We understand that following the Dalai Lama’s explicit instructions to enforce his ban on the practice of Dorje Shugden, his Representatives in the Tibetan Camps in India (such as Bylakuppe and Mongod), and in Tibetan communities throughout the world, are continually harassing, tormenting and humiliating innocent Shugden practitioners and their families, ostracizing them from their communities and causing great suffering. What will the Dalai Lama achieve by causing such suffering to innocent people? He will achieve nothing.

We ask you, the Tibetan Government-in-exile, to take responsibility to stop this religious discrimination in Tibetan communities throughout the world; by doing this you can solve both your internal and your international problems. If you do not take this responsibility, the Western Shugden Society will continually maintain its activities to accomplish religious freedom for Shugden practitioners and to liberate their families from suffering.

It is time to consider this serious situation. Let us know if you will now take responsibility to stop the existing religious discrimination against Shugden practitioners and their families in Tibetan communities throughout the world. If we do not hear from you before October 29th 2008, we will take this silence to mean that you will not take this responsibility.

The Western Shugden Society

Cc Samdong (Parliamentary Secretary), CTA Dept of Religion & Culture


French Documentary of the Dalai Lama’s Persecution of Shugden Practitioners

A new French documentary, filmed in India, about the Dalai Lama’s persecution of Shugden practioners was posted online today. The documentary captures the Dalai Lama on video saying; “These monks must be expelled from all monasteries. If they are not happy, you can tell them that the Dalai Lama himself asked that this be done, and it is very urgent.” It also gives outsiders a glance at what life is like now for Shugden practitioners in India. They are not allowed into any of the shops or even the hospitals. The documentary clearly states that this ban effects 4 million people.

Although many good points are made in this documentary, it portrays a very distorted view of what Shugden practitioners are like. The documentary tells about the murders of Lobsang Gyatso and his two attendants in Dharamsala in 1997, and how the Tibetan Government linked these murders to the Shugden Society. However, it doesn’t explain that there was never any evidence to support that Shugden Society was involved in these murders.

On March 2, 1997, the Shugden Society released a press release, which refuted the allegation that the society was involved in any way in the murders. The five leaders of the Dorje Shugden society were then released from Dharamsala and returned to Delhi the next day. There is still no evidence of their wrong doing.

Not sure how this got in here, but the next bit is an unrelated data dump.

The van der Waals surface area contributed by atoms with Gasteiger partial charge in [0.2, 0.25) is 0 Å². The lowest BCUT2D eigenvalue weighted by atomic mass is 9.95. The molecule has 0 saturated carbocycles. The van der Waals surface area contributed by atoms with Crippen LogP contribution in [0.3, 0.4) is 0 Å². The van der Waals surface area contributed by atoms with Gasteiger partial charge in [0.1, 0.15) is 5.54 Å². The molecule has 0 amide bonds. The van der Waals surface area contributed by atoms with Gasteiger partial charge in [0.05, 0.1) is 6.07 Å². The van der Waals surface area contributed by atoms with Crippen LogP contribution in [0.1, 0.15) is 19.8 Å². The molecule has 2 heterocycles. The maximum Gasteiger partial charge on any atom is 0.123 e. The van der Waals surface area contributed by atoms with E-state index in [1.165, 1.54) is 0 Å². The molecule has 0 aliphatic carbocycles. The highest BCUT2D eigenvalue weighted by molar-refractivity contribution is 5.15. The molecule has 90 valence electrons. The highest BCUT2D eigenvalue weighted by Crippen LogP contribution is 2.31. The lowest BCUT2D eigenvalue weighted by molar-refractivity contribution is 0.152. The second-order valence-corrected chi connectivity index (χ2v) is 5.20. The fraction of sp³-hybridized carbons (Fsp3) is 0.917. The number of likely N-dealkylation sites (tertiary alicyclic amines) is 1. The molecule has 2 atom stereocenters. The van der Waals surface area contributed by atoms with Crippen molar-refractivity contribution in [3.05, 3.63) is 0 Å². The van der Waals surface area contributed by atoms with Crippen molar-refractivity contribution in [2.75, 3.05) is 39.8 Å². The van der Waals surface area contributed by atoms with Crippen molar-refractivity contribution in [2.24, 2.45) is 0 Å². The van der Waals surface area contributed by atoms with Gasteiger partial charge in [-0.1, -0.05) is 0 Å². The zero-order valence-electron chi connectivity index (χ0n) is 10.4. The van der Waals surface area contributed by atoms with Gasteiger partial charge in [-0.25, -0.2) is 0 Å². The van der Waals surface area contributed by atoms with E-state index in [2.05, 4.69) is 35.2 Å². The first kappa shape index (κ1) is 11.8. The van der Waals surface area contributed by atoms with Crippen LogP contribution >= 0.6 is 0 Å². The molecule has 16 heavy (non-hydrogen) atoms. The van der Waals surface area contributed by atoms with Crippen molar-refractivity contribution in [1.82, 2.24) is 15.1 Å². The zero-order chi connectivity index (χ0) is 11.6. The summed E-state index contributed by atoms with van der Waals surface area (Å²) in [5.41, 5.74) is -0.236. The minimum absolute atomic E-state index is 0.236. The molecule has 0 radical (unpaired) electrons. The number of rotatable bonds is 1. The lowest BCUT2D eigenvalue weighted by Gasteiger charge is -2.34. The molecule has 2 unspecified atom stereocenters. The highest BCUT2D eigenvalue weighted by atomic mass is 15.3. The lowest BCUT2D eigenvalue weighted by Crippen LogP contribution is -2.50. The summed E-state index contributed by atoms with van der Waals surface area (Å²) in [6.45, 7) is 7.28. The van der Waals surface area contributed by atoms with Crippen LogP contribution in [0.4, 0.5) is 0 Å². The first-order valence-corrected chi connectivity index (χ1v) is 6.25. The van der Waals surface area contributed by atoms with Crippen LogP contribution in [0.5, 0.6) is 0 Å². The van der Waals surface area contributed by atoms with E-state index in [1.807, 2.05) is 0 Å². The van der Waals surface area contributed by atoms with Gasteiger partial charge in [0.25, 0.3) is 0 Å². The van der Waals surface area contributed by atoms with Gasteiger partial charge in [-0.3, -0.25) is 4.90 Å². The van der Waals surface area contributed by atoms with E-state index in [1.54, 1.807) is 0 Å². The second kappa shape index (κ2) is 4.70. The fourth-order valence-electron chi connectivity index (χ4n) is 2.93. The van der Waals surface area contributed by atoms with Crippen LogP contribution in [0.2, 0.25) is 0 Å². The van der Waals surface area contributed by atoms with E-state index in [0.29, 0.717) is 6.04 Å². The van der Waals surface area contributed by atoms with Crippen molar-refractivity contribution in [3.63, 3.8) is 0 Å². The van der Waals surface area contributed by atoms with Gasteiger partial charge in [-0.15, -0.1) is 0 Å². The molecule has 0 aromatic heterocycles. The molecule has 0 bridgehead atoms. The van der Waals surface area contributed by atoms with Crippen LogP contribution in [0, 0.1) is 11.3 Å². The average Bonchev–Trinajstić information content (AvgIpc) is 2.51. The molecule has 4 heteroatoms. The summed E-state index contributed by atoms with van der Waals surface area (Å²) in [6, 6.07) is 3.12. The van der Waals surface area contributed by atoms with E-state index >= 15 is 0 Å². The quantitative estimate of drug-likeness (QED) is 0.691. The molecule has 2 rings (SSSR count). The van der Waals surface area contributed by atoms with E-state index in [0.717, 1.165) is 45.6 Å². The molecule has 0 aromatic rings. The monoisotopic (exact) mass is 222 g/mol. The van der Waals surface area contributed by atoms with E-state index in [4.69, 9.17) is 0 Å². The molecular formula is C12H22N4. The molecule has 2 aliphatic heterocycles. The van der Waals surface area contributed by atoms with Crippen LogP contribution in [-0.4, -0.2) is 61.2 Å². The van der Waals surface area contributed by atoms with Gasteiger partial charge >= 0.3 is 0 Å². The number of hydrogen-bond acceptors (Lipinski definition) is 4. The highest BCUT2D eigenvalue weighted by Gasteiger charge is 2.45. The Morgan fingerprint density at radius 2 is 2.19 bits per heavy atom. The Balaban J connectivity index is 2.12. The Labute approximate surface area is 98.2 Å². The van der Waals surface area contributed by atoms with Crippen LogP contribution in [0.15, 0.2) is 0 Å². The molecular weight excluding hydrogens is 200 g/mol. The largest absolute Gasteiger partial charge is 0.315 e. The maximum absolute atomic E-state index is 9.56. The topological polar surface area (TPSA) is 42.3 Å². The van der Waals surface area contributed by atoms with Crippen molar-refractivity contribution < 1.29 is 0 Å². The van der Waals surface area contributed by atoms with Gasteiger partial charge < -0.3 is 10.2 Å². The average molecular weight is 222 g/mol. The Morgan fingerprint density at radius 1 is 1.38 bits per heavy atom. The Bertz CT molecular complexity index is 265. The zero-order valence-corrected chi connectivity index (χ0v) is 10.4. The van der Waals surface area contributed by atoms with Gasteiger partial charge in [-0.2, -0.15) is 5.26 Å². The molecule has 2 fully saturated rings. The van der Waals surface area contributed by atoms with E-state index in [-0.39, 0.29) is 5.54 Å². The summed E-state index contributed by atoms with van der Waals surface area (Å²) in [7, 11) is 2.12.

The documentary includes an interview with the Tibetan Prime Minister, professor Samdhong Rinpoche, telling many lies. “The Shugden and the Chinese are obviously allies,” “Their cults all over the world are financed by the Chinese”. He adds that “people are afraid of Shugden violence. They are like terrorists, they will stop at nothing, everyone knows this.”

It is amazing that he could tell so many lies in so few sentences. There also is no evidence to support the claim that Shugden practitioners and the Chinese have any kind of alliance. The evidence they provide in the documentary is a photo of a Shugden lama who they think has been to China three times. But they don’t even provide any evidence that this lama has been to China. Much less that he has any kind on alliance with the Chinese government.

It is probably true that many Shugden practitioners are more frightened of the Dalai Lama and his Government than the Chinese Government. However, the majority of Tibetan Shugden practitioners seem to wish for Tibetan independence, as well as, religious freedom.

One journalist interviewed at the end of the documentary hit the nail on the head when asked how taboo it is to criticize the Dalai Lama in India. “If you critcize the Dalai Lama you are judged to be a Chinese spy and someone who goes against the cause of Tibet” she replied.

Maybe this documentary will break the trail for more journalists to go into India to document the Dalai Lama’s persecution of Shugden practitioners. Hopefully, the next group of journalists will take more time to actually investigate the claims made by the Dalai Lama and his government.

The French Documentary: The Dalai Lama’s Demons